A new study has found that the brain system enabling us to inhibit our own pain changes with age, and that gender-based differences in those changes may lead females to be more sensitive to moderate pain than males as older adults.
Researchers used fMRI scans to examine brain responses in men and women who had rated the intensity and unpleasantness of pain during exposure to increasing levels of heat. The results suggested that established gender differences in pain perception could likely be traced at least in part to this brain network, and offered new evidence that those gender differences may become more disparate with age.
The study was published recently in The Journal of Pain.
In this study, the researchers specified that they holistically examined gender-based differences that may relate not just to biological sex, but also to social factors that influence how people respond to pain.
The imaging component of the study zeroed in on the descending pain modulatory system (DPMS), a hub of brain regions that communicate with each other to engage signal transmission – including activation of opioid receptors – that enables us to reduce our own pain.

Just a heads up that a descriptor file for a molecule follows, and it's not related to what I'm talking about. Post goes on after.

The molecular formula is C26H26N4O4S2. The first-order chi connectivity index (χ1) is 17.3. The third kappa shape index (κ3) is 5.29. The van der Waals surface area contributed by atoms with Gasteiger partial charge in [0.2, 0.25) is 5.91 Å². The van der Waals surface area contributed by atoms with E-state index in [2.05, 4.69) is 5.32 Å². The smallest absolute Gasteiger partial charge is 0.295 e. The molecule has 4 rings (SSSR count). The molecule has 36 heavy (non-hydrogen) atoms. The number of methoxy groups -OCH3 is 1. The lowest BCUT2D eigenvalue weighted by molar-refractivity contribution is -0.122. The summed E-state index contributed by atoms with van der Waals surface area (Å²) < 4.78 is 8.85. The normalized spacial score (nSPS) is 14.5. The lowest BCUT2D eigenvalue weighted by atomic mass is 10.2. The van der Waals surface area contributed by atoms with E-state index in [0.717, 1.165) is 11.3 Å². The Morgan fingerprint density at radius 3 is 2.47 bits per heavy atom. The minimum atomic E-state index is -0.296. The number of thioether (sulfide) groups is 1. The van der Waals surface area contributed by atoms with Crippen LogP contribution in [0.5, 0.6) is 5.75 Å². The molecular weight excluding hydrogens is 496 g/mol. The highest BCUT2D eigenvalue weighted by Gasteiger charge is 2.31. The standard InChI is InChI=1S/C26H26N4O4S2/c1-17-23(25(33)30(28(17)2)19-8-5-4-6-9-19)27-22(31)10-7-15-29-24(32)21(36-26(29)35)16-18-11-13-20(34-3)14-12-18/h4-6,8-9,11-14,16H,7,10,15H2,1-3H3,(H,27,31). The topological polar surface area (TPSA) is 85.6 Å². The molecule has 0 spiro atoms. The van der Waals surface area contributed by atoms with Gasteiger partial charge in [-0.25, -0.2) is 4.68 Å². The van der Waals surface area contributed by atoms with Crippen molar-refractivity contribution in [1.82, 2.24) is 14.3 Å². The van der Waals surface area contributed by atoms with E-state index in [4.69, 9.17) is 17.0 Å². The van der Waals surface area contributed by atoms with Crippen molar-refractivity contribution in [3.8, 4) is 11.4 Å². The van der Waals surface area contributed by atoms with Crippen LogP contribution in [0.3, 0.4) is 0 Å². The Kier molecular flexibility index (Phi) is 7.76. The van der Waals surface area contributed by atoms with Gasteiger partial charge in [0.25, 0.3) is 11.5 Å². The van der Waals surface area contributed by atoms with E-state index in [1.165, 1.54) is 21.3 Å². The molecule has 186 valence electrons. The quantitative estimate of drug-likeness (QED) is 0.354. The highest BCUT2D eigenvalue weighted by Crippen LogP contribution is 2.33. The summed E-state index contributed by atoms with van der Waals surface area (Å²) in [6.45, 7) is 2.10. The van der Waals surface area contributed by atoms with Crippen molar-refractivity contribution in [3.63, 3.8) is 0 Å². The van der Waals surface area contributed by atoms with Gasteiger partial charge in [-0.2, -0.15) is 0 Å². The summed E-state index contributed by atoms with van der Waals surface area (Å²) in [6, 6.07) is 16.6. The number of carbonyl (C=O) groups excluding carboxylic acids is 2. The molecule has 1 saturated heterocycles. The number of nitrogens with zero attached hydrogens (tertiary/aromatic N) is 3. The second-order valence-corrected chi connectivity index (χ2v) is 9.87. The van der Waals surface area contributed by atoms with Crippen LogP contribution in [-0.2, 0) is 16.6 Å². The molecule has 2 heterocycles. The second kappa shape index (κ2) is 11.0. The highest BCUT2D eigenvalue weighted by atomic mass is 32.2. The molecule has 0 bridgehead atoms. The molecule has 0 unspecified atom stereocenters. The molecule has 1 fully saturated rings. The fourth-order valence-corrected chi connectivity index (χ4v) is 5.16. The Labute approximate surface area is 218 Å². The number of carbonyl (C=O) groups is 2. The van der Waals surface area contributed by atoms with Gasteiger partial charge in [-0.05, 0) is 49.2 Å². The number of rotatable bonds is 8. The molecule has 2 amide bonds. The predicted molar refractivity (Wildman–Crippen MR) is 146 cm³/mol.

The study sample included 27 females and 32 males between ages 30 and 86 who were asked to report when applied heat reached levels of just-noticeable, weak and moderate pain and to rate how unpleasant each level felt. Researchers used the fMRI imaging to observe DPMS activity that corresponded with each participant’s individual pain response.
Results showed that a few regions within the brain’s pain modulatory system did indicate a gender-by-age difference: At the moderate pain level, men showed an increased DPMS response with older age, while as women aged, the DPMS response decreased. A decreased response in the brain is presumed to translate into a lower ability to harness our own physiological functions to reduce our pain.
Presumed is a key word: While the DPMS is believed to have a significant role in pain sensitivity and tolerance, researchers are still working toward describing exactly how it works and how an intact versus dysfunctional system shows up in scans.